IMF projects 7.3% growth rate for India this fiscal

IMF Lowers India's Growth Prediction to 6.8% in 2022
IMF Lowers India's Growth Prediction to 6.8% in 2022

Washington, Mar 3: Bullish on India, the International Monetary Fund has projected a robust growth rate of 7.3 per cent for the country this fiscal, picking up to 7.5 per cent next year.

The multilateral lending agency welcomed recent measures aimed at increasing public infrastructure spending, rationalising subsidies, creating more flexible labour and product markets as well as enhancing financial inclusion.

“India has a very good outlook at the present time. India certainly benefited from low oil and energy prices, one of the world’s largest oil importers and that’s raised the real income of all Indians,” said Paul Cashin, India Mission Chief for the International Monetary Fund.

The agency’s protections are lower than the government’s estimate of 7.6 per cent growth in 2015-16 while Reserve Bank sees economy expanding by 7.4 per cent this fiscal.

Indian government has taken some positive policy actions in terms of inflation targeting, subsidies and land and labor market reforms, Cashin added.

“Growth is projected at 7.3 percent for fiscal year FY2015-16, picking up to 7.5 percent in FY2016-17 (at market prices), supported by stronger domestic demand,” IMF said.

As per IMF’s estimates the growth was same at 7.3 per cent in the fiscal 2014-15.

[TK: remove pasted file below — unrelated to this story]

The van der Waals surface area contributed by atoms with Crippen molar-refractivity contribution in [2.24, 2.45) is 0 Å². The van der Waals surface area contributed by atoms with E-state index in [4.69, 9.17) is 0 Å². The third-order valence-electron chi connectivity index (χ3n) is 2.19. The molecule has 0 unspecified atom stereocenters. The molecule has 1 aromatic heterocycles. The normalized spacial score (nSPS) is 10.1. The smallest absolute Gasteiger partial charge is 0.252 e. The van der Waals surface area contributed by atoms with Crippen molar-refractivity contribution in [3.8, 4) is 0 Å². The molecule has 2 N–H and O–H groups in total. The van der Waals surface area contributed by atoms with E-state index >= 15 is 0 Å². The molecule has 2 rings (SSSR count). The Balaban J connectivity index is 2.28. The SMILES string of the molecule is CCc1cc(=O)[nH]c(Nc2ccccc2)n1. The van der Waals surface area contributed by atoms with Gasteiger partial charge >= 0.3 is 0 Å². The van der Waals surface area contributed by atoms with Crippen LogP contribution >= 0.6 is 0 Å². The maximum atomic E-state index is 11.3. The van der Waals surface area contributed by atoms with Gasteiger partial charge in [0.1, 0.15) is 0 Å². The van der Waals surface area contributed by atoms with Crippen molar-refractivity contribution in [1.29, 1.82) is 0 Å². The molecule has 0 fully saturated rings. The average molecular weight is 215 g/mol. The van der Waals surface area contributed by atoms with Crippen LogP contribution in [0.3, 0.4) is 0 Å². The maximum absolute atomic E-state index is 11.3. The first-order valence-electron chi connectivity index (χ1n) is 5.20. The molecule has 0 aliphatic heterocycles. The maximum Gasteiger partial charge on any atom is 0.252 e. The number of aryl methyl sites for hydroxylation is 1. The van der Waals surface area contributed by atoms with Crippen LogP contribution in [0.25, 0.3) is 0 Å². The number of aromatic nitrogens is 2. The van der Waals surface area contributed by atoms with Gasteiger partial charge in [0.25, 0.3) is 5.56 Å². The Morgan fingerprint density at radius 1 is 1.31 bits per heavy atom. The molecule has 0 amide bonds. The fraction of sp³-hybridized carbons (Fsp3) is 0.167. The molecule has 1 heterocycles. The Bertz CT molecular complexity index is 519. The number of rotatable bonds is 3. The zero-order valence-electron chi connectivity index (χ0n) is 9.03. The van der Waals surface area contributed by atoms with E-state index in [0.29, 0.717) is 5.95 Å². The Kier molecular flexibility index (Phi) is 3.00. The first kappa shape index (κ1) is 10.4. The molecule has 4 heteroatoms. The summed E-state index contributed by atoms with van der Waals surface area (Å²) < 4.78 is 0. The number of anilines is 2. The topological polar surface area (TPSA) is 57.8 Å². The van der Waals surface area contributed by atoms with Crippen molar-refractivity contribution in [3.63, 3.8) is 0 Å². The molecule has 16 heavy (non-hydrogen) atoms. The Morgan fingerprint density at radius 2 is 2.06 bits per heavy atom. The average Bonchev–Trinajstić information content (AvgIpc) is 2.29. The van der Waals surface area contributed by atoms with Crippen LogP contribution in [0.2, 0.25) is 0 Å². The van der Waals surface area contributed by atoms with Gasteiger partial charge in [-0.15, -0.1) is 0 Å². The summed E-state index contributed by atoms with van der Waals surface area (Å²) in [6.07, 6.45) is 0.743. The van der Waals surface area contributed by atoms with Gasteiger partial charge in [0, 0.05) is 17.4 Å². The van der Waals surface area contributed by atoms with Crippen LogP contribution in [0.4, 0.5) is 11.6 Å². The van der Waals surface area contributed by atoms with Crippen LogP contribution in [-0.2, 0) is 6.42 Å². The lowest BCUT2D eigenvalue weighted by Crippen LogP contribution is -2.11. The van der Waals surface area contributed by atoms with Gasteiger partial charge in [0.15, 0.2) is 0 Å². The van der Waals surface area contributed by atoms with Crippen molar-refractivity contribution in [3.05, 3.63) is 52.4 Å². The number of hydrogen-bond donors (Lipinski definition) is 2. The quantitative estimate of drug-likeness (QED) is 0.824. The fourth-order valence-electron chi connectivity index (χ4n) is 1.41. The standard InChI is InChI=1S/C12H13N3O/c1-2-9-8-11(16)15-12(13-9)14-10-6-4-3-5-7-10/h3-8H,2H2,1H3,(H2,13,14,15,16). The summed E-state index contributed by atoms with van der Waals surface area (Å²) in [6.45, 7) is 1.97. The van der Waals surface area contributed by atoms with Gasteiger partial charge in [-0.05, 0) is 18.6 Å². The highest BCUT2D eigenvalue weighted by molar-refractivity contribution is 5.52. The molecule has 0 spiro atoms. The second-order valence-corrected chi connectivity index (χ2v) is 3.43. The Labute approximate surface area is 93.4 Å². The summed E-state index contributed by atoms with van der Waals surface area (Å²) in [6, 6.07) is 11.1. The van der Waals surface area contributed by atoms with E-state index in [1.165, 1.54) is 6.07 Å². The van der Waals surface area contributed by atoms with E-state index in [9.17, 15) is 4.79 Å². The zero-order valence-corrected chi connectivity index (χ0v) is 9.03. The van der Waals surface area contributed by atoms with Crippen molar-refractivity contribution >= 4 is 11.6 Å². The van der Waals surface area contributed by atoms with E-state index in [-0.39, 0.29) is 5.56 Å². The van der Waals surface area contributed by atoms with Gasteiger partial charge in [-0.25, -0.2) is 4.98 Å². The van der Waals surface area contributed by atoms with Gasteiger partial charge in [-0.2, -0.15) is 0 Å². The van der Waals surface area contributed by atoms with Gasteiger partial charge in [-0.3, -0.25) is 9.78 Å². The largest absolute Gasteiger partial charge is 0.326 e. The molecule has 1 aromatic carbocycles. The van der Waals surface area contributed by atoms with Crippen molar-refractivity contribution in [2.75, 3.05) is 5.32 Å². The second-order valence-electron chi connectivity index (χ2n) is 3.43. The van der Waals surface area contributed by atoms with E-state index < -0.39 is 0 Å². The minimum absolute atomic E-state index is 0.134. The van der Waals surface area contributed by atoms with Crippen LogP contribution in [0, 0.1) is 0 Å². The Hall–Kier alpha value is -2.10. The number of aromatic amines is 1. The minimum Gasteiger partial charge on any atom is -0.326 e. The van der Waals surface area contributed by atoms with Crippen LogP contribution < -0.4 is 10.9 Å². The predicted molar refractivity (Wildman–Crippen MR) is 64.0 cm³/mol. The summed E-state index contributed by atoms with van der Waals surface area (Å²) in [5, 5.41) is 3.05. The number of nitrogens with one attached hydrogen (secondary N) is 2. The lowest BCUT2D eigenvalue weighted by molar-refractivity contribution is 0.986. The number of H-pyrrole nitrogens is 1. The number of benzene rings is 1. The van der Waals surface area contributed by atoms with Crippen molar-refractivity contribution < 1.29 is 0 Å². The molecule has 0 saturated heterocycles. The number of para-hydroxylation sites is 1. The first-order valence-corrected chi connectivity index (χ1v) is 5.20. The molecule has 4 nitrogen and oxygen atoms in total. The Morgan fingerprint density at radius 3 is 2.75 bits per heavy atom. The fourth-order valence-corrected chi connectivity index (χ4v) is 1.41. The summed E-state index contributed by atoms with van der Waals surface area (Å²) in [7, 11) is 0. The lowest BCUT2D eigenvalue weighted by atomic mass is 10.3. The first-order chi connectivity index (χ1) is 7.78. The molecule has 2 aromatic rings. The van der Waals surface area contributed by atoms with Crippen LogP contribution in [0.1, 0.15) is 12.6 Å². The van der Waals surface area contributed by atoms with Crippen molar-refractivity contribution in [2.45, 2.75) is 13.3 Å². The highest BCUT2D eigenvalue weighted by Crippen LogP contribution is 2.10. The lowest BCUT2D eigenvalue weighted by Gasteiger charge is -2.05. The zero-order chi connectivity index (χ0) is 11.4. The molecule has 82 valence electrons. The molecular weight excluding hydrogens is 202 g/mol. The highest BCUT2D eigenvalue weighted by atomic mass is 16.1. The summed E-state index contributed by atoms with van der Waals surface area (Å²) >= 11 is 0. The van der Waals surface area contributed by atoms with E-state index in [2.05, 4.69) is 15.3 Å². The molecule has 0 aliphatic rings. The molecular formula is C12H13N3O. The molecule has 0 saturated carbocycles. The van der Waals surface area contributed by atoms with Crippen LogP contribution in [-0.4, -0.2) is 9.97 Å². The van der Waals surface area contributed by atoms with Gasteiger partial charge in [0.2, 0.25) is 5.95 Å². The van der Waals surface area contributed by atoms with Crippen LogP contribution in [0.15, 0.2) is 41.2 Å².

Cashin, however, cautioned that no country can remain immune from internal or external shocks in this volatile times.

“Main internal risk to a country like India comes from a weak corporate and bank balance sheet. There has been a big increase in non-performing loans in the present time, due to the previous shortfall in investment. So that is a concern. We think that that is a moderate concern,” Cashin said.

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In the report, the IMF said the economy is on a recovery path, helped by a large terms of trade gain (about 2.5 percent of GDP), positive policy actions and reduced external vulnerabilities.

It also highlighted that since late 2014, a collapse of global oil prices has boosted economic activity in India and underpinned a further improvement in the current account and fiscal positions, and engendered a sharp decline in inflation.


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